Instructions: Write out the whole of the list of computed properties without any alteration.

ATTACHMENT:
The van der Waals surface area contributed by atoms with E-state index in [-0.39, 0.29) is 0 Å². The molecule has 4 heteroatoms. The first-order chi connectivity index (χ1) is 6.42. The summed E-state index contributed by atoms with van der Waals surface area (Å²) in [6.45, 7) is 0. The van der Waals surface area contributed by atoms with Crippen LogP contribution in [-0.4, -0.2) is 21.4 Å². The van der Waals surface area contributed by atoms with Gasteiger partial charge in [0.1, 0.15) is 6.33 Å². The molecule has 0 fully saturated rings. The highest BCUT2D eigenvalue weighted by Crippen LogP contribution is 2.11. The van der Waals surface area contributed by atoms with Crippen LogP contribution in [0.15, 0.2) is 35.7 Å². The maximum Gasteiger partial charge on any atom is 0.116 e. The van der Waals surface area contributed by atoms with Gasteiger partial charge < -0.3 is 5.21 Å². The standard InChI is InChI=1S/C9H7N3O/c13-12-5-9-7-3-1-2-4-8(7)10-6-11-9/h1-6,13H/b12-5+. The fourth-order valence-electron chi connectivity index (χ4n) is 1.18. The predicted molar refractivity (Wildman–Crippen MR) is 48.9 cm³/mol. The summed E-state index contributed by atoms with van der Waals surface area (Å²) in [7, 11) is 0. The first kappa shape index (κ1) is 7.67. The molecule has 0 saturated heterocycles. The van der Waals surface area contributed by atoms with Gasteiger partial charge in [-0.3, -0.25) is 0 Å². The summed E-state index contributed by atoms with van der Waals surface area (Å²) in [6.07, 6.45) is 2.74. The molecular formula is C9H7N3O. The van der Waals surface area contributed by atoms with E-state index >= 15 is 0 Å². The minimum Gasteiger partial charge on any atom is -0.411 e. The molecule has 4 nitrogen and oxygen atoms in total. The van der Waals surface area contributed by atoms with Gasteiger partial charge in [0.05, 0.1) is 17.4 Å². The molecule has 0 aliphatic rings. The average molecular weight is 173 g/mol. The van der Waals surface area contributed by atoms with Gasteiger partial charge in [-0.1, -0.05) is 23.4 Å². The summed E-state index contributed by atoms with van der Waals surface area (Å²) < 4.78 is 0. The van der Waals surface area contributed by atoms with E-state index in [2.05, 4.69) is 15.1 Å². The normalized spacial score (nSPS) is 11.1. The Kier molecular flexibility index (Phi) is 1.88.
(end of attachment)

The van der Waals surface area contributed by atoms with E-state index in [-0.39, 0.29) is 0 Å². The molecule has 4 heteroatoms. The first-order chi connectivity index (χ1) is 6.42. The summed E-state index contributed by atoms with van der Waals surface area (Å²) in [6.45, 7) is 0. The van der Waals surface area contributed by atoms with Crippen LogP contribution in [-0.4, -0.2) is 21.4 Å². The van der Waals surface area contributed by atoms with Gasteiger partial charge in [0.1, 0.15) is 6.33 Å². The molecule has 0 fully saturated rings. The highest BCUT2D eigenvalue weighted by Crippen LogP contribution is 2.11. The van der Waals surface area contributed by atoms with Crippen LogP contribution in [0.15, 0.2) is 35.7 Å². The maximum Gasteiger partial charge on any atom is 0.116 e. The van der Waals surface area contributed by atoms with Gasteiger partial charge < -0.3 is 5.21 Å². The standard InChI is InChI=1S/C9H7N3O/c13-12-5-9-7-3-1-2-4-8(7)10-6-11-9/h1-6,13H/b12-5+. The fourth-order valence-electron chi connectivity index (χ4n) is 1.18. The predicted molar refractivity (Wildman–Crippen MR) is 48.9 cm³/mol. The summed E-state index contributed by atoms with van der Waals surface area (Å²) in [7, 11) is 0. The first kappa shape index (κ1) is 7.67. The molecule has 0 saturated heterocycles. The van der Waals surface area contributed by atoms with Gasteiger partial charge in [-0.3, -0.25) is 0 Å². The summed E-state index contributed by atoms with van der Waals surface area (Å²) in [6.07, 6.45) is 2.74. The molecular formula is C9H7N3O. The van der Waals surface area contributed by atoms with E-state index >= 15 is 0 Å². The minimum Gasteiger partial charge on any atom is -0.411 e. The molecule has 4 nitrogen and oxygen atoms in total. The van der Waals surface area contributed by atoms with Gasteiger partial charge in [0.05, 0.1) is 17.4 Å². The molecule has 0 aliphatic rings. The average molecular weight is 173 g/mol. The van der Waals surface area contributed by atoms with Gasteiger partial charge in [-0.1, -0.05) is 23.4 Å². The summed E-state index contributed by atoms with van der Waals surface area (Å²) < 4.78 is 0. The van der Waals surface area contributed by atoms with E-state index in [2.05, 4.69) is 15.1 Å². The normalized spacial score (nSPS) is 11.1. The Kier molecular flexibility index (Phi) is 1.88.